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The study and manipulation of piglet gonocytes



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The studies in this thesis examined piglet gonocyte identification, isolation, purification, preservation and potential for initiation of spermatogenesis after transplantation into irradiated recipient testes. As a first step, we characterized a previously non-described auto-fluorescence in the piglet testis tissue. This auto-fluorescence mainly originated from granules among the testis interstitial cells, and we found that its interference with immuno-fluorescence can be overcome using Sudan black staining. We also showed that porcine gonocytes can be specifically labelled with the lectin Dolichos biflorus agglutinin (DBA). To optimize gonocyte isolation, we found that ~9-fold more live cells could be harvested by enzymatic digestion of testis tissues than with mechanical methods. However, the proportion of gonocytes (~7%) did not differ between the mechanical and enzymatic methods of testis cell isolation. We then developed a novel three-step strategy for isolation of gonocytes by combining enzymatic digestion and vortexing, resulting in a gonocyte proportion of ~40% (~5-fold more than that from conventional methods). For short-term preservation of testis cells, we found that the survival of testis cells under hypothermic conditions was dependent on the cell type, and affected by storage duration, temperature and medium used. More than 80% of live testis cells survived the 6-day hypothermic preservation period in 20% FBS-L15, without visible changes to the cell culture potential or gonocyte proportion. In another experiment where testis tissues were maintained under hypothermic conditions, we found that ~25% of testis cells could survive for 6 days if preserved in HypoThermosol-FRS solution (HTS-FRS), without morphological changes. To purify gonocytes, we showed that centrifugation of testis cells using 17% Nycodenz can lead to precipitation of gonocytes in pellets (with a purity of > 80%). We also found that pre-coating tissue culture plates with both fibronectin and poly-D-lysine can result in the negative selection of gonocytes (with a purity of up to 85%). We subsequently showed that further purification of gonocytes (to > 90%) could be achieved by combining the two latter approaches. To prepare recipients for germ cell transplantation, we used local irradiation of piglet testes which reduced testis growth, decreased seminiferous tubule diameters and completely eliminated spermatogenesis at 4 months post-irradiation. Compared with the absence of endogenous spermatogenesis in the control testes, spermatogenesis up to elongating spermatids was observed in the irradiated testes after gonocyte transplantation. In summary, we investigated several critical elements in the study and manipulation of gonocytes in a large animal model.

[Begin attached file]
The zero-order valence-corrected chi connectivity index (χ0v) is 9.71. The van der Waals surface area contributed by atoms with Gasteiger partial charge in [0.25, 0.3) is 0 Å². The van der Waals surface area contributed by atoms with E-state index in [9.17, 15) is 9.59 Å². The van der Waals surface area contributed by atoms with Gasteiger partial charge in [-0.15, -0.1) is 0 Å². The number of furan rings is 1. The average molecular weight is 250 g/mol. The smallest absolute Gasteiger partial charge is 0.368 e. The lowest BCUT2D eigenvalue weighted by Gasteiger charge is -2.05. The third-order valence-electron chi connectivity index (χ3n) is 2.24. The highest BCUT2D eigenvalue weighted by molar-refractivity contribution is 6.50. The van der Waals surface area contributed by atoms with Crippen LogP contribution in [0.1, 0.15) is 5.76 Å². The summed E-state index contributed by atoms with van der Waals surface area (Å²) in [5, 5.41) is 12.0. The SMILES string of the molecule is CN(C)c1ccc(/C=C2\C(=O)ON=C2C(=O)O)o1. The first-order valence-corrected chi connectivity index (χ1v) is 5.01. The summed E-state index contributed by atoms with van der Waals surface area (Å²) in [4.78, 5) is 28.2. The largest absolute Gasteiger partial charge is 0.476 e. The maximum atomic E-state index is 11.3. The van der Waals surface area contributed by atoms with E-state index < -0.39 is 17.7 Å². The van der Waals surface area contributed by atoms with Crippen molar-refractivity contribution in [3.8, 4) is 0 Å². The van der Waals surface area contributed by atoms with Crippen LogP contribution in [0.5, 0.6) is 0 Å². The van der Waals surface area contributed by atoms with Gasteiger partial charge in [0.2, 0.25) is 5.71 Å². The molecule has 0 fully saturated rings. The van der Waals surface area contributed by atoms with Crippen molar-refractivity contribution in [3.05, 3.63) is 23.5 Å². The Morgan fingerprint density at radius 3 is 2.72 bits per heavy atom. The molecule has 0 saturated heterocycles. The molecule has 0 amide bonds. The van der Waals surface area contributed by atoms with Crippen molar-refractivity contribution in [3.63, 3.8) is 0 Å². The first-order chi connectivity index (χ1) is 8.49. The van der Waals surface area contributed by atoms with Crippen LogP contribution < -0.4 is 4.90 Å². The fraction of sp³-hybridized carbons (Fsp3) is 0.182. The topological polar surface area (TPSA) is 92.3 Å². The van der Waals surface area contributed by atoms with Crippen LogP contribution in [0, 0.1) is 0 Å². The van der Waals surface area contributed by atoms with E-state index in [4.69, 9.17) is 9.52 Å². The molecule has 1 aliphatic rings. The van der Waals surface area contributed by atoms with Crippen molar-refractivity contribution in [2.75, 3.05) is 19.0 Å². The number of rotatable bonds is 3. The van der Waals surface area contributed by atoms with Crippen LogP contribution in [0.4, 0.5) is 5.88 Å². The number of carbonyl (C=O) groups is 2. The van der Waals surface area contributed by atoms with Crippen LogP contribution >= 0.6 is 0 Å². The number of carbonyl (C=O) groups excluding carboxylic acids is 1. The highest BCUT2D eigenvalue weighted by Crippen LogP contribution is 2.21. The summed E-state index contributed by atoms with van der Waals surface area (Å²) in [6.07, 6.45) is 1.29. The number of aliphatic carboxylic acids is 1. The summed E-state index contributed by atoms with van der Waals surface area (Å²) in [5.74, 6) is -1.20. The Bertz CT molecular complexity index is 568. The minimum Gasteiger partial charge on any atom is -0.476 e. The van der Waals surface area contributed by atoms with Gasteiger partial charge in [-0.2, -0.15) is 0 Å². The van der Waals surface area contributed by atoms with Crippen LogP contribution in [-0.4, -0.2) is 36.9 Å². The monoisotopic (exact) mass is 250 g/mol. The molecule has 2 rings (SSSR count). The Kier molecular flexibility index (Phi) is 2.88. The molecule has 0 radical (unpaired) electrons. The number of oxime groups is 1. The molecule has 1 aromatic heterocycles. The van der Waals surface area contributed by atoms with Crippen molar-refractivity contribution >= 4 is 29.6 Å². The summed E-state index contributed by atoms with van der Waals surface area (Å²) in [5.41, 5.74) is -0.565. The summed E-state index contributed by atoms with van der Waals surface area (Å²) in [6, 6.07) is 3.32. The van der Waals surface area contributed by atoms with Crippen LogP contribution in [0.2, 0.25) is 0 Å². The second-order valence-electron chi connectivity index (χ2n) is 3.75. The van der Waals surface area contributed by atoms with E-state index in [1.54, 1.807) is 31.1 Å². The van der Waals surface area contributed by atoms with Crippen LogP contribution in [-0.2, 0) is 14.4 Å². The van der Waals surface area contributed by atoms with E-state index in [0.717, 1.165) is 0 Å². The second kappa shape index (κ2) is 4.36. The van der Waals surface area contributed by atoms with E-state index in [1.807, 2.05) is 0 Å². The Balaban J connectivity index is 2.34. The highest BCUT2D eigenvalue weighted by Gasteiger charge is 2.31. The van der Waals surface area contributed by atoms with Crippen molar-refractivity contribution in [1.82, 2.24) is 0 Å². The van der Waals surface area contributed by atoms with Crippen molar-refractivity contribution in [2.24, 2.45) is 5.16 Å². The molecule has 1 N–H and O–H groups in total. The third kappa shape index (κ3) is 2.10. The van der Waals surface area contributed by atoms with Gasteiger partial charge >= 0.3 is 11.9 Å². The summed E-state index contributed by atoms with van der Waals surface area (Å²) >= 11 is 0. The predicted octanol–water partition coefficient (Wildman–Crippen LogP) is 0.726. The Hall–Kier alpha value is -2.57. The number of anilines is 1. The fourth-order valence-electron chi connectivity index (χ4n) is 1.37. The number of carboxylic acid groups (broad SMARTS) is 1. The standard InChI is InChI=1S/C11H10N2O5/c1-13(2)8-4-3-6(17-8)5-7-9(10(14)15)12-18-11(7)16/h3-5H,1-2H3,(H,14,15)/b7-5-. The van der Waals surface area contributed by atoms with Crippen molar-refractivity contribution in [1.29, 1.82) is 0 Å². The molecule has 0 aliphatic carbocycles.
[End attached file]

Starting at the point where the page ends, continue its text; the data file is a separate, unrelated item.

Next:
germ cell transplantation, primordial germ cell, male reproduction, germline stem cell, spermatogonial stem cell



Doctor of Philosophy (Ph.D.)


Veterinary Biomedical Sciences


Veterinary Biomedical Sciences


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